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If the objects being decorated implement different combinations of other interfaces, how do you implement a decorator without losing the extra interface methods? For example, say we have the following classes and interfaces, where I is the one we care about for decorating and D is the implementation of a decorator:

class C1 implements I, I1, I2

class C2 implements I, I2, I3

class C3 implements I, I3, I4

class D implements I {
    I wrappedValue
    // Methods for I
}

Once we instantiate an instance of D with a wrapped I, which may be C1, C2, or C3, we lose access to the additional methods for I1, I2, I3, and I4 that the wrapped I may implement.

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1  
I don't think you are really "losing" the other methods if an instance of D is not conceptually an instance of one of those interfaces. –  Nathan Ryan May 14 '11 at 1:10

3 Answers 3

up vote 1 down vote accepted

If C1, C2, C3 would be interfaces there will be a proxy solution.

interface C1 extends I, I1, I2

Else you would need a library like cglib to decorate the class.

A proxy in combination with a generic factory method will preserve the other interfaces so you need no cast in the code:

class D<T_I extends I> implements InvocationHandler, I {

  public static <T_I extends I> T_I decorate(T_I wrappedValue) {
    return (T_I)Proxy.newProxyInstance(
        wrappedValue.getClass().getClassLoader(),
        getAllInterfaces(wrappedValue.getClass()),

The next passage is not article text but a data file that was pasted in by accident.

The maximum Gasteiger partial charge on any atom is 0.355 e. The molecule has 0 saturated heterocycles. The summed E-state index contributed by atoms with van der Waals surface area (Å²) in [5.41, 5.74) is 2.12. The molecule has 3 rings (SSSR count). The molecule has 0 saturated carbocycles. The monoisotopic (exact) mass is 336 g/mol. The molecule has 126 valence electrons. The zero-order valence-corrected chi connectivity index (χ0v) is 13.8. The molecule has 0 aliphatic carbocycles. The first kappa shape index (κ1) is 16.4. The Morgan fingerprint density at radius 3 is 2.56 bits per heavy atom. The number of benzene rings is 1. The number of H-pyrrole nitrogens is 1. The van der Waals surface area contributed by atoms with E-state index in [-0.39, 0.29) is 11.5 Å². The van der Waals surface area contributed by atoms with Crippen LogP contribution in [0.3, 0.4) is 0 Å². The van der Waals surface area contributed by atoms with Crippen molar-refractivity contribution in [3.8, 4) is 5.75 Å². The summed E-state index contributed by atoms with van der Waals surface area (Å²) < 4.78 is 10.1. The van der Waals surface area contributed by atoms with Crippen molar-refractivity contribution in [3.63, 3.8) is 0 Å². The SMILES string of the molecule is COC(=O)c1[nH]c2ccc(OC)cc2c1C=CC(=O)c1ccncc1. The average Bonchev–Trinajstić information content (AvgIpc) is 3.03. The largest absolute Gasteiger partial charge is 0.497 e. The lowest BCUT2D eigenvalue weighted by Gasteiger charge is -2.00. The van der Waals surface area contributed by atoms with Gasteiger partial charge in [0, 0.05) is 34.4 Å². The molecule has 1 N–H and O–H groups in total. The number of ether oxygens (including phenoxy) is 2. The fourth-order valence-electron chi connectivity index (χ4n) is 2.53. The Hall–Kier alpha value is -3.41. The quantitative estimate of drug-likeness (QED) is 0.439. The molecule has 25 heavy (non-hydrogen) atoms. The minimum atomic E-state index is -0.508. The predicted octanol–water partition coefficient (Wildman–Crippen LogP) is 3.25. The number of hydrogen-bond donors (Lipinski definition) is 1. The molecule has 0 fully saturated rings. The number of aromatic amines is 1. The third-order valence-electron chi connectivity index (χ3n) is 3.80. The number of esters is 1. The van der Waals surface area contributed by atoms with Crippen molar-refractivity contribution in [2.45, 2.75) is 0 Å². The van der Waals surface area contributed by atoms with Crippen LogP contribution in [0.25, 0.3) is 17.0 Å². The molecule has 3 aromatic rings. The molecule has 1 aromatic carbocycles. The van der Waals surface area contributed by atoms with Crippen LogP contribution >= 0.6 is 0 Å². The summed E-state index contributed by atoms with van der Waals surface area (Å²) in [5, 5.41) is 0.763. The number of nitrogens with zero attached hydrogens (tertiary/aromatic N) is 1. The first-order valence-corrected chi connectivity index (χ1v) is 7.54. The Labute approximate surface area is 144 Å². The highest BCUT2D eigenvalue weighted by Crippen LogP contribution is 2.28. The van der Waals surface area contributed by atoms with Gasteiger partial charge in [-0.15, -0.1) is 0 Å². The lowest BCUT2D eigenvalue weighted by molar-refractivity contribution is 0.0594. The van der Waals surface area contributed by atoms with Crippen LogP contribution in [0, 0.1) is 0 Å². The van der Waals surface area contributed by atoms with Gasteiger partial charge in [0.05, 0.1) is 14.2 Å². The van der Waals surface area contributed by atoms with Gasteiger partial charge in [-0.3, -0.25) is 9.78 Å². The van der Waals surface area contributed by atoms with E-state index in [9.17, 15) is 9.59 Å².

new D<T_I>(wrappedValue));
  }

  private static Class[] getAllInterfaces(Class type) {
    if (type.isInterface()) {
      Class[] all = new Class[type.getInterfaces().length + 1];
      int i = 0;
      all[i++] = type;
      for (Class t : type.getInterfaces()) {
        all[i++] = t;
      }
      return all;
    } else {
      return type.getInterfaces();
    }
  }


  private final T_I wrappedValue;

  private D(T_I wrappedValue) {
    this.wrappedValue = wrappedValue;
  }

  public Object invoke(Object proxy, Method method, Object[] args) {
    if (method.getDeclaringClass() == I.class) {
      // call wrapped method in D
      return method.invoke(this, args);
    }
    //call unwrapped method of other interface
    return methos.invoke(wrappedValue, args);
  }

  // Methods for I
}

Now you can use it the following way:

C1 c1 = ...;
c1 = D.decorate(c1);
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The interface would be something like this.

interface I
{
   I objI {get;} // can hold reference to other objects of type I or null
   // If the requirement is to make setter as public, that should be fine as well.

   // You can have decorator related behavior here
   void DecoratorBehavior1(); 
   void DecoratorBehavior2(); 
}

class D need not perform wrapping. What it does is implement I.

class D implements I
{
  public I objI {get; private set;}
  // You can have other overloaded constructors as well
  D(I obj)
  {
     this.objI = obj;
  }
}

Object of type I holds a reference to other object of type I or null. This object may implement interfaces of other types or may be derived from other base classes.

If you want to use methods of other types, you can typecast the object to respective type and use. Before typecasting you can verify if the object is indeed of a certain type or not.

....
I objC1 = new C1(null);
I objC2 = new C2(objC1);
I objC3 = new C3(objC2);
I objD = new D(objC3);
...
I oGetBackC3 = objD.objI;
if(oGetBackC3 is typeof(C3))
{
   C3 oGotBackC3 = (C3)oGetBackC3;
   ...
   // You can now call C3 methods on object
}
....

I have written snippet in C#, but it may remain same for Java as well.

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You can use Proxy.newProxy() as the decorator. You give it a list of interfaces to implement and you can programatically include and handle any number of interfaces and add a few of your own if you wish. The only thing you can't do is have the Proxy extend a given class.

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